Recipes for 'mock apple pie' have existed for nearly two centuries, but the Ritz has positioned itself as the go-to alternative
Automation can be beautiful. For all the glory and skill of masterfully recreating recipes at home, sometimes it’s the bounty of uniformity that counts. Never is this more apparent than when it comes to crackers, which stand, in neat and perfectly ordered piles, in packets and boxes and tubes, each one identical to the last, give or take a couple of broken ones at the top and bottom. Their plainness is their virtue, small and salty discs and tiles waiting to deliver heaped piles of cheese, meats, dips, or even a thick grouting of butter. The cracker snaps with a moreish crisp in your mouth, the little savoury biscuits crunched up and mashed into gaps in your teeth – unless, like my father, you like to dip them in your tea first. There are as many types of cracker as there are among the biscuit family, with Dublin’s own W and R Jacob’s cream variety undoubtedly the crème de la cracker. But it’s the Ritz that deserves a special nod, given its long history of masquerading as an apple.
For the unfamiliar, the Ritz is reassuringly simple; the small discs, lightly salted on one side and with their signature scalloped edges, fit comfortably into the palm of even a child’s hand, leaving behind a slightly greasy residue that accounts for their buttery taste.
In November 1934, the National Biscuit Company, the snack brand behind the Oreo, developed the Ritz recipe while looking to produce an affordable snack while the Depression stretched on. Trialling the cracker, it proved so successful that Nabisco, as the company would later become know, mad moves to bring them to market as soon as possible. Of the name, Ritz is a nod to César Ritz, the famous Swiss hotelier whose chain of luxury hotels across Europe and the US had enough name recognition to instantly conjure notions of opulence and glamour, even when plastered over a plain biscuit.
Ritz Crackers are usually pulled straight from the box and into the mouth, though they can often be sandwiched with savoury fillings, like peanut butter or soft cheese. But beginning in the 1930s, Nabisco began promoting the use of the Ritz Cracker, broken into pieces and mixed with lemon juice and spices, to make mock apple pie.
It sounds almost unbelievable, the kind of penny-pinching ingredient supplement that belongs in outdated jokes about the tightness of people in Cavan. How in the world can dry crackers replace apples in a dessert that is the staple of sweet dishes? So assured of their pie formula was Nabisco that staring in 1935 they started printing the recipe on the back of Ritz boxes. Apples were a luxury at the time, the Great Depression and the Dust Bowl drought converging on the US orchard industry, so a home economist at Nabisco suggested mixing the crackers with lemon juice, sugar and cinnamon, popularising the mock apple pie in the process.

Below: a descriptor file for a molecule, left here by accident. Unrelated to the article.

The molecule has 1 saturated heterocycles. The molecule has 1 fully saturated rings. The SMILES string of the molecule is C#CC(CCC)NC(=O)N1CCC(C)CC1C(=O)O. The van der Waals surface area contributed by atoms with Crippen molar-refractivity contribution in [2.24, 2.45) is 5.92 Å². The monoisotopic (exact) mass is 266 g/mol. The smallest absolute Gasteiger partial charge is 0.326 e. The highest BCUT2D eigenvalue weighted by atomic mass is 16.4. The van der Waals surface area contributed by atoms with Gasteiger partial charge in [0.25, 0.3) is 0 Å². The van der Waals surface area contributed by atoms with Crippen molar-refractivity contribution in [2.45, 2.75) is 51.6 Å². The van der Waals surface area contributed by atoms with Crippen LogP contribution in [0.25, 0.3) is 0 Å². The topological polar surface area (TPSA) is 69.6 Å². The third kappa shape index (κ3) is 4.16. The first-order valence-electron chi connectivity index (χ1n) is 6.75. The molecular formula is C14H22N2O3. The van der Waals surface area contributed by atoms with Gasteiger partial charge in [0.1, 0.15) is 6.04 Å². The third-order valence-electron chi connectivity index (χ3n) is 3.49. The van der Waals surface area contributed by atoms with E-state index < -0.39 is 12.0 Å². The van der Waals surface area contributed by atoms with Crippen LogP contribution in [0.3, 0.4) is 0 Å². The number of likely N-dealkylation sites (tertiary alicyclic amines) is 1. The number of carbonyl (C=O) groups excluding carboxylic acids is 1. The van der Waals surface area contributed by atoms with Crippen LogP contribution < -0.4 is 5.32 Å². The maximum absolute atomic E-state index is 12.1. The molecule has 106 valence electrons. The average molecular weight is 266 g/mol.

Nabisco didn’t invent the recipe, instead capitalising on their signature cracker’s popularity to make it the go-to replacement biscuit in the hearts and minds – and shopping baskets – of American cooks in lean times. But recipes for mystery torte, cracker pie and soda cracker pie dating back as far as the American Civil War, where the oldest written version can be traced to one Margaret Hunter of Goshen Hill, South Carolina, who described her own version in a letter to her brother James. But it is believed that pioneering settlers in the mid-19th century probably invented the mock apple pie, with the west helped to be won by the sweet treat of taking rolling pins to common crackers and telling everyone it was apple instead.
Make no mistake, mock apple pie is a feat of gastronomic transfiguration. The simple recipe shows a very good understanding of the chemical properties of baking; with Cream of Tartar mixed into the ‘apples’, the crackers hold their shape better, becoming slightly soggy but with enough bite for texture. The acidic compound also stops the sugar from crystallising, while breaking down the sucrose to glucose and fructose, a blend of sweetness more commonly found in fruits like apples.
Mock apple pie, made with Ritz Crackers [Flickr/Eliza Adam]
When baked in a pastry case, the crackers take on a convincing layering, stratified in a visually appealing way that calls to mind apples. Then the one-two flavour punch of cinnamon and sweetened lemon juice, signature flavours that are the hallmark of the American apple pie convince your palate that it’s eating what it isn’t. The trick is looking like a duck and quacking like a duck, when actually just being a mushy pile of crackers.
Apples are, of course, not difficult to source in 2016, so the days of mock apple pie are over. Its popularity has waned to the point of a culinary curio, with only interesting Internet bakers reaching for their rolling pins and Ritz boxes these days. But most of us still do reach for the crackers, with the Ritz’s popularity around the world so assured that as late as 2010 the biscuit was the most popular salty snack food in the US.